Attorney General Wants Seniors to Protect Themselves

Announces new initiative at Galef senior forum

by Kevin E. Foley

NYS Attorney General

NYS Attorney General Eric Schneiderman makes senior citizen announcement at Galef forum. Assemblywoman Galef stands behind him in dark suit to the right. (Photo by K.E. Foley)

New York State Attorney General Eric Schneiderman appeared at a forum organized by Assemblywoman Sandy Galef this past Wednesday (July 17) to announce a new initiative called Smart Seniors designed to combat fraudulent acts targeted at senior citizens.

“We want to move from the mode of catching people who victimize seniors to the mode of proactively preventing scams before they even happen,” said Schneiderman addressing an audience of 150-200 people.

The forum was Galef’s annual gathering for seniors, advocates and service providers held at the Cortlandt Manor Town Hall. The forum also included other speakers on a variety of topics affecting the lifestyles and health of the elderly. Philipstown is among the towns Galef represents in the State Assembly.

The attorney general, elected the state’s chief law-enforcement officer in 2010, said the theme of his new campaign is all about urging senior citizens to “Be safe, take control, fight back.”

“We have had a lot of experience in recent years, unfortunately, with prosecuting scammers of elderly New Yorkers. We have determined that affinity (targeted) fraud, fraud just against seniors, is going to grow.  So we have to get seniors the tools and the awareness they need to stop the frauds,” he said.

According to Schneiderman, seniors are most often targeted for financial exploitation, identity theft, telemarketing, sweepstakes frauds and home improvement rip-offs. Physical abuse of seniors, which takes a variety of forms, is also of increasing concern.

Part of the audience at the senior citizen forum. (Photo by K.E. Foley)

Schneiderman explained the economics of the burgeoning problem of fraud directed at seniors by contrasting seniors with today’s younger generation struggling with high unemployment and salary squeezes when they can find jobs. “Many older Americans have worked for a long time and have accumulated a nest egg,” he pointed out.

“More seniors are living longer and alone, more are on the Internet; all of this opens the door to a wider array of scams and frauds,” said Schneiderman. He also said many older people welcome visits and calls, especially from people who claim to know people they know. That’s where the problem begins, he asserted.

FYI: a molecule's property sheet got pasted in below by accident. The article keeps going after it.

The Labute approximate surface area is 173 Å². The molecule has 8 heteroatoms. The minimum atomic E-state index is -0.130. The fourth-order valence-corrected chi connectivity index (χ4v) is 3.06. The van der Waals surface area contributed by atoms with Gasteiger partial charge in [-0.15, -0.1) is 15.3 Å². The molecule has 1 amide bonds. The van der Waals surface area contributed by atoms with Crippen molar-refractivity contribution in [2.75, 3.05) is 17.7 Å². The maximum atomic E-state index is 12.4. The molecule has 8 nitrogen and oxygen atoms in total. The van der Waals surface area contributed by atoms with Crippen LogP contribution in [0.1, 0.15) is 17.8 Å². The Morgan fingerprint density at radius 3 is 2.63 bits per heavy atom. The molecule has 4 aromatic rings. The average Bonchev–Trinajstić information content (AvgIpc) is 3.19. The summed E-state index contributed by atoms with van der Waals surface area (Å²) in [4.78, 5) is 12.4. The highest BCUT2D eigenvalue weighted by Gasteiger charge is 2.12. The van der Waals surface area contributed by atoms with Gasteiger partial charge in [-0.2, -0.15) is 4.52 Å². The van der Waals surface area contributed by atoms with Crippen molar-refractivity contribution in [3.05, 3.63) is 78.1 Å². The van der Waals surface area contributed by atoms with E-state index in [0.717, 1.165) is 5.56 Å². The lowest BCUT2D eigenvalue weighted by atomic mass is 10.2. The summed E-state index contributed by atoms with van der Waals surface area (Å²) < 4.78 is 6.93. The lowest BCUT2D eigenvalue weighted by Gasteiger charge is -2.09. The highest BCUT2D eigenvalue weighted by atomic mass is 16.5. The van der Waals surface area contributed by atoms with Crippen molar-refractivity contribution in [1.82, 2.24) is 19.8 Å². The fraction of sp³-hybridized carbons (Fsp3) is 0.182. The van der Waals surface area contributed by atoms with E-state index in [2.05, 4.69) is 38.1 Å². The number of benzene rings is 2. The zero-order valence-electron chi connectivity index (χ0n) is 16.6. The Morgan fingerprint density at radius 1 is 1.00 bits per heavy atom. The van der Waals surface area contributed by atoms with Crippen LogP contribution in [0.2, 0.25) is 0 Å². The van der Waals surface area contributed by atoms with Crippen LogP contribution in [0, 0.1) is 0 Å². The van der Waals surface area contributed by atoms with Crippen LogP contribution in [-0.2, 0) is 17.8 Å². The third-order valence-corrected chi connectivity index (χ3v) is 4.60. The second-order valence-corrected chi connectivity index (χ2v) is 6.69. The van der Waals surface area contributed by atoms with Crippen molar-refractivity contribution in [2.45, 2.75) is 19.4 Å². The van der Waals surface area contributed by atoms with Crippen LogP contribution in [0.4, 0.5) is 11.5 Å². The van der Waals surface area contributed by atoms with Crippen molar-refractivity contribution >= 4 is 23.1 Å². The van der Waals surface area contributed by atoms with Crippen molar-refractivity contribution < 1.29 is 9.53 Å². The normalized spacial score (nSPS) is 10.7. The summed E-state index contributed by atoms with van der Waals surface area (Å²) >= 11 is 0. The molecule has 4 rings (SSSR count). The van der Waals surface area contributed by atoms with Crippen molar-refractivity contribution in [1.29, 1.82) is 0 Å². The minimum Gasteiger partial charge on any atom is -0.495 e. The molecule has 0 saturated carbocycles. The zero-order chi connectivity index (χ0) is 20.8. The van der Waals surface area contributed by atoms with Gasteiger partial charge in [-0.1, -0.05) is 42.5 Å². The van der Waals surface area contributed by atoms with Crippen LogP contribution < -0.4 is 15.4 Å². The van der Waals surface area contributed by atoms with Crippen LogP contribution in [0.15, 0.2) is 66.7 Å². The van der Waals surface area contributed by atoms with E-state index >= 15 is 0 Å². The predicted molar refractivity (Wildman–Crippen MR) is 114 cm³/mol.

Schneiderman’s intent is to send expert presenters from his office​​​ across the state to appear at senior-citizen centers, care facilities, libraries, etc., to teach seniors about scams and how to protect themselves. He urged audience members to spread the word and to contact his office to arrange for a speaker.

“Seniors have to understand the techniques, who to alert or call for help, also how to protect themselves against physical abuse,” said the attorney general.

Most cases unreported

The attorney general said the “really unfortunate” aspect of the current situation is that the overwhelming number of cases of elder abuse and scams are not reported. He said that for every report received by law enforcement 23 incidents go unreported. He attributed this phenomenon to a lack of awareness of people’s rights for redress and not knowing whom to contact for help.

He also stressed that elderly people often suffer from embarrassment or shame over being victimized, making them reluctant to pursue a remedy or just ask for help.

The centerpiece of the attorney general’s Smart Seniors campaign is a 20-page booklet that describes in detail different forms of fraudulent activity and provides tactics and cautions for seniors (and all people for that matter) to employ when confronted with people who threaten their well-being.

In the opening chapter, the booklet characterizes the common elements found in any scam. These include a “hook” to distract a listener from the details under discussion or to let his or her guard down. A hook will usually involve money or greed, love or goodwill, or fear and desperation to appeal to the deepest needs in most people.

Among the many recommendations contained in the booklet, a few stressed are :

Never wire money to people you don’t know, no matter what they say; it’s the same as handing over cash.

Do not provide any of your banking information to any organization with which you are not familiar, especially when it is claimed you have won money.

Be careful not to trust a voice claiming to be a grandchild in trouble who needs cash right away, even when they seem to sound familiar and happen to know family details that they could have gotten from Facebook or other social media.

Be suspicious of contractors who have last-minute deals on cheap repair work to your home or who offer free ​​inspections.

Never give out personal information, including birthdate, Social Security number or any reference that might be a password, to an unsolicited caller, email or entity you don’t know.

For a copy of the booklet or to obtain more information go to or call 1-800-771-7755.

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